It's a work of fiction but based on his true life experiences.  It's heart-breaking at some parts and uplifting at others... he wrote it very well.  It's a story of redemption and forgiveness and spiritual growth.  Very good for this time of year.  Again, I'm unsure of how much to say about it because I don't want to give the story away.  It's about a boy who learns one of life's hardest lessons and experiences the opportunity to make things better.  There's an unexpected twist at the end - one I wasn't sure I was in favor of, but I decided I do like it.  The emotions portrayed had to have been felt by the author to be woven into words the way they were.  My heart goes out to the author and am glad for the happiness he was able to find in spite of his own battles.

I do recommend reading this and am always willing to lend it out.

Friday, December 1, 2017

The Mistletoe Secret, Richard Paul Evans

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It's been a busy month! I started three books... and finished one! #success

I've read one other of the Mistletoe series,  The Mistletoe Promise, likely during the three years I didn't post about what I read.  It was nice.

This one was just that - nice.  Nothing spectacular.  I sometimes feel as though some of his books are simply to fill a contract... that or I'm losing my zen for romance.  And in case RPE happens upon this blog entry (I was trolled by an author I somewhat harshly critiqued, once - it happens.), I love you, you're awesome, keep writing, I love your work, you're a rock star.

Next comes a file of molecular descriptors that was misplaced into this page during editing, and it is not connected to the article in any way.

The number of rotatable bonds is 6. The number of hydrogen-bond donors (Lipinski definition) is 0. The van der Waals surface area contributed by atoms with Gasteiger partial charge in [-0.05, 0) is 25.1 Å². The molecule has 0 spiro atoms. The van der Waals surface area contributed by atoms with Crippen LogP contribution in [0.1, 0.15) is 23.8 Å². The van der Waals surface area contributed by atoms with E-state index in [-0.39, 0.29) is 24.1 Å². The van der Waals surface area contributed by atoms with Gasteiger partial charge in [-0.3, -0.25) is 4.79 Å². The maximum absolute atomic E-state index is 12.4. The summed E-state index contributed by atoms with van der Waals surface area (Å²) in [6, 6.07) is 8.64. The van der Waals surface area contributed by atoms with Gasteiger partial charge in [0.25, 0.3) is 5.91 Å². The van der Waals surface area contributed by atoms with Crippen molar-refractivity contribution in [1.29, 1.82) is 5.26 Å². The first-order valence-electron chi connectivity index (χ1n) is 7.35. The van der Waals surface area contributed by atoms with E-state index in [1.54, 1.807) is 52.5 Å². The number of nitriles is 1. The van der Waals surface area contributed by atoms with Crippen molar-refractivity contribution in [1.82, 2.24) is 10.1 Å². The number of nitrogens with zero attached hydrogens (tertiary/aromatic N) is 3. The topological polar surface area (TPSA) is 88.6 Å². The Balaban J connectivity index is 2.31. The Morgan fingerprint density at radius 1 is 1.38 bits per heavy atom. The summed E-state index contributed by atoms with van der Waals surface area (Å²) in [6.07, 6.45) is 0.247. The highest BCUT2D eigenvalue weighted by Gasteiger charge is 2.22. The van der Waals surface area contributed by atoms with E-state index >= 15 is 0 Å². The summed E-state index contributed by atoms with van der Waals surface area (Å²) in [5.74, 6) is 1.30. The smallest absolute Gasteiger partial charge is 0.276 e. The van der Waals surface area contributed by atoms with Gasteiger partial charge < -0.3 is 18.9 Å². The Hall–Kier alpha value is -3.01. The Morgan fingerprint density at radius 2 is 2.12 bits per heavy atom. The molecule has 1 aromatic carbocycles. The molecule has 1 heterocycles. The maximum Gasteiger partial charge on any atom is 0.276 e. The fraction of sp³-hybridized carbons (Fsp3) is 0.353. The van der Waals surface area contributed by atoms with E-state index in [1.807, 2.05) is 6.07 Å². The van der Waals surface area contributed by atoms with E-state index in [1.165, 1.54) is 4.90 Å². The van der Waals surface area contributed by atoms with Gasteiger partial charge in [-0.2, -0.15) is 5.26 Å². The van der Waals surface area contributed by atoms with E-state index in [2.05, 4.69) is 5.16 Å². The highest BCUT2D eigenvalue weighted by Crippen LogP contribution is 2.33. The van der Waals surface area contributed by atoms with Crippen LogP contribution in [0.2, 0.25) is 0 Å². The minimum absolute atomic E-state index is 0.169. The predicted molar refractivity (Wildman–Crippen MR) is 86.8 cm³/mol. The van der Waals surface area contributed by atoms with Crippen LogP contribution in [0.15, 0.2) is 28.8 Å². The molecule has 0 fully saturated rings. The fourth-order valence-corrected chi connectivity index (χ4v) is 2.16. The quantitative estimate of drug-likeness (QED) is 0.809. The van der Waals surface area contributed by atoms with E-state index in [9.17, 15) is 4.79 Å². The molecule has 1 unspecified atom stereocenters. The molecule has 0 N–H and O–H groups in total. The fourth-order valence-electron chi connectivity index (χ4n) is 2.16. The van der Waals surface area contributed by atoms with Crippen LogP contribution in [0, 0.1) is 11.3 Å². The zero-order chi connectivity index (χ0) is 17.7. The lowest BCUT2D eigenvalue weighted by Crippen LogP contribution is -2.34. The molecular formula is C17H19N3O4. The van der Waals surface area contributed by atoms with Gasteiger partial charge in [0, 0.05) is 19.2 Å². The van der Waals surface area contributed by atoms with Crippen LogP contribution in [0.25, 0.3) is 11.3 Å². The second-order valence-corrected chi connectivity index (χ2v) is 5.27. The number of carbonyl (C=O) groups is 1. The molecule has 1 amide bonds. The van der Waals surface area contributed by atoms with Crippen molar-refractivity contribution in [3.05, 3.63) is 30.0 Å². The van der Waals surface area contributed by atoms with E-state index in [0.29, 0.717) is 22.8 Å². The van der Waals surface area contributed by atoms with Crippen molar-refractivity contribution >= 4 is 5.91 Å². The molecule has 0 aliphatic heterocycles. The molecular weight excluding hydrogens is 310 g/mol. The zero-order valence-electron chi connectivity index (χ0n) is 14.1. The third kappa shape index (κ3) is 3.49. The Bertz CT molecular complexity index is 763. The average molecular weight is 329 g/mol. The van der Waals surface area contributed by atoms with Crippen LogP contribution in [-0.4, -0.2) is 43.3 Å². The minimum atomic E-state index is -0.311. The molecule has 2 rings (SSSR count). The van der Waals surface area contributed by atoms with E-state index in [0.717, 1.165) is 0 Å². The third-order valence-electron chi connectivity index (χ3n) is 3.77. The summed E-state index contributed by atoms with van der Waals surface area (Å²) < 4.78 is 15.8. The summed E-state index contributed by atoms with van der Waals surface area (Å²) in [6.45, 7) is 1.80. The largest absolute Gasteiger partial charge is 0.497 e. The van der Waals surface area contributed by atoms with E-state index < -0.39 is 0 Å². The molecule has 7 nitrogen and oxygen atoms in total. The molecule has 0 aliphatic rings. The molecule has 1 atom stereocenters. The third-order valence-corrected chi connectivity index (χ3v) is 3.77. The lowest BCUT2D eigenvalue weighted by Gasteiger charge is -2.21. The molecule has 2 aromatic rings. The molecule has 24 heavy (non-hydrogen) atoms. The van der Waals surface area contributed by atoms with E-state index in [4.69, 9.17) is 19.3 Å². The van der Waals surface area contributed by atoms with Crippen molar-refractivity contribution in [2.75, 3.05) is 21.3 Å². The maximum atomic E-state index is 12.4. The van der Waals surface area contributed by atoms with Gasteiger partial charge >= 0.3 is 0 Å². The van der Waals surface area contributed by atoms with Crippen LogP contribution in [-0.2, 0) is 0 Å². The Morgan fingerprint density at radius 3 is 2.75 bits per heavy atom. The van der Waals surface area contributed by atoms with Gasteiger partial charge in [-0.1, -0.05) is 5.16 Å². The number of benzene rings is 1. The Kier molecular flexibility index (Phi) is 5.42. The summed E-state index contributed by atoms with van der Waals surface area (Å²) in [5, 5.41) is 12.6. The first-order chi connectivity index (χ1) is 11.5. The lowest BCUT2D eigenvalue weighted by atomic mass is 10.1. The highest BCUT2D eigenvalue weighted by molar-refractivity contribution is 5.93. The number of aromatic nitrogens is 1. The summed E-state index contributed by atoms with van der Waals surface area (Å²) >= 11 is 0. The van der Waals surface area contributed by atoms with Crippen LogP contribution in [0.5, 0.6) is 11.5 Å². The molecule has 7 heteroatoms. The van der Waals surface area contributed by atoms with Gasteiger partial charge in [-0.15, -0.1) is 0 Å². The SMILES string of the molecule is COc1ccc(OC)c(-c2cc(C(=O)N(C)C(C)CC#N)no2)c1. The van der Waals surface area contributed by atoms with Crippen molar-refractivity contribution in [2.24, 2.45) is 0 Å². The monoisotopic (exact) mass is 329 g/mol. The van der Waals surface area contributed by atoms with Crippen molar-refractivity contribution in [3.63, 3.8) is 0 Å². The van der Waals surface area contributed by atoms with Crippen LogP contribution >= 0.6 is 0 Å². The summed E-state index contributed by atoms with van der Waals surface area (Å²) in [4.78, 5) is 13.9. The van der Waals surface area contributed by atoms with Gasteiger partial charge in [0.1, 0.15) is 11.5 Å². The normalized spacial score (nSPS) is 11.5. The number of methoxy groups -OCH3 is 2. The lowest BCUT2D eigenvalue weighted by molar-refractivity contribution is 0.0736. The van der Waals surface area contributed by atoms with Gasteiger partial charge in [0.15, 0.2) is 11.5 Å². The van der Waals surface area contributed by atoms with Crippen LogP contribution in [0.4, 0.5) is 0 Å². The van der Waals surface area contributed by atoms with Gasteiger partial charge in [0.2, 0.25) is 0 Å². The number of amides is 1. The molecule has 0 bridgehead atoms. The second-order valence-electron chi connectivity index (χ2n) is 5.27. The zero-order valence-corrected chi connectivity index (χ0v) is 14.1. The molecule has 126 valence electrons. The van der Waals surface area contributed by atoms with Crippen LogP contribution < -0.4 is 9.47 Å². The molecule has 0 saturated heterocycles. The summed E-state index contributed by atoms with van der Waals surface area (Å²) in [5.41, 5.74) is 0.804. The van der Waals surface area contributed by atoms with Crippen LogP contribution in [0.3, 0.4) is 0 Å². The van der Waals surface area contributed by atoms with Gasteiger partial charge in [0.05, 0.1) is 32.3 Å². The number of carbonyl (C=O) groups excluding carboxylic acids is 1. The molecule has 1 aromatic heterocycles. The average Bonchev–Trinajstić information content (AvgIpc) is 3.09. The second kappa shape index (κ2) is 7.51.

It was a simple romance, one that needed a little knowledge about at least the geography and history of the location it's mainly staged in.  Richard does do his homework.  I have no doubt he flew to the place he wrote about and did a little research.

It was a sweet story.  Maybe a little obvious.  The ending was pretty easy to guess, the further into the story I got. 

But it was good.  I have the third one on hold at the library (and two other books to finish).

Wednesday, November 1, 2017

Rosemary's Baby, by Ira Levin

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Before those of you who know me and also know this book gasp in horror at my possible reading of it, know this - I didn't.

I was nearly halfway through, though, before I decided to stop.  That's when it started to become disturbing.  Before that, it was just intriguing, nothing dark.